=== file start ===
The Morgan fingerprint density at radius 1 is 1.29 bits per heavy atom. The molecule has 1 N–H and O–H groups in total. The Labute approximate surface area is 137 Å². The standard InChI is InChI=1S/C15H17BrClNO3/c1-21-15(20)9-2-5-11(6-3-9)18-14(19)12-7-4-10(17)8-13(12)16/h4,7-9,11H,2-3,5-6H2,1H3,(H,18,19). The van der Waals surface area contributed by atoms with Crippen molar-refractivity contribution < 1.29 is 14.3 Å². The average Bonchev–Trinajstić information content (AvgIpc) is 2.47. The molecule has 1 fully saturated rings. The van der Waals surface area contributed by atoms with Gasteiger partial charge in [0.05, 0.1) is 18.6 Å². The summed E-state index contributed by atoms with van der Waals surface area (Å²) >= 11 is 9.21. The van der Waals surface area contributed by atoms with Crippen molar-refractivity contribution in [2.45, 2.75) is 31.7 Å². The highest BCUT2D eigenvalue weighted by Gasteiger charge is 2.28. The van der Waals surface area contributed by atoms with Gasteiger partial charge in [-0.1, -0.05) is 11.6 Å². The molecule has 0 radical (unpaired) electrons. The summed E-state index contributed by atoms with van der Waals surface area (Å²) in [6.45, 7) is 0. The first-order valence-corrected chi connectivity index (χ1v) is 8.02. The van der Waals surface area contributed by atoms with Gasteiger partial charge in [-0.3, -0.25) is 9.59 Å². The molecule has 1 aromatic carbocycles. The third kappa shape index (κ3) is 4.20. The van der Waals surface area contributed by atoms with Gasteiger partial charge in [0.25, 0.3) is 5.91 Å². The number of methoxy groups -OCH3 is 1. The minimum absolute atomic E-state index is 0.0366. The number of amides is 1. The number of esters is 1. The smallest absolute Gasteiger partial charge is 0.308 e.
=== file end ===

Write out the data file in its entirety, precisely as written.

The Morgan fingerprint density at radius 1 is 1.29 bits per heavy atom. The molecule has 1 N–H and O–H groups in total. The Labute approximate surface area is 137 Å². The standard InChI is InChI=1S/C15H17BrClNO3/c1-21-15(20)9-2-5-11(6-3-9)18-14(19)12-7-4-10(17)8-13(12)16/h4,7-9,11H,2-3,5-6H2,1H3,(H,18,19). The van der Waals surface area contributed by atoms with Crippen molar-refractivity contribution < 1.29 is 14.3 Å². The average Bonchev–Trinajstić information content (AvgIpc) is 2.47. The molecule has 1 fully saturated rings. The van der Waals surface area contributed by atoms with Gasteiger partial charge in [0.05, 0.1) is 18.6 Å². The summed E-state index contributed by atoms with van der Waals surface area (Å²) >= 11 is 9.21. The van der Waals surface area contributed by atoms with Crippen molar-refractivity contribution in [2.45, 2.75) is 31.7 Å². The highest BCUT2D eigenvalue weighted by Gasteiger charge is 2.28. The van der Waals surface area contributed by atoms with Gasteiger partial charge in [-0.1, -0.05) is 11.6 Å². The molecule has 0 radical (unpaired) electrons. The summed E-state index contributed by atoms with van der Waals surface area (Å²) in [6.45, 7) is 0. The first-order valence-corrected chi connectivity index (χ1v) is 8.02. The van der Waals surface area contributed by atoms with Gasteiger partial charge in [-0.3, -0.25) is 9.59 Å². The molecule has 1 aromatic carbocycles. The third kappa shape index (κ3) is 4.20. The van der Waals surface area contributed by atoms with Gasteiger partial charge in [0.25, 0.3) is 5.91 Å². The number of methoxy groups -OCH3 is 1. The minimum absolute atomic E-state index is 0.0366. The number of amides is 1. The number of esters is 1. The smallest absolute Gasteiger partial charge is 0.308 e.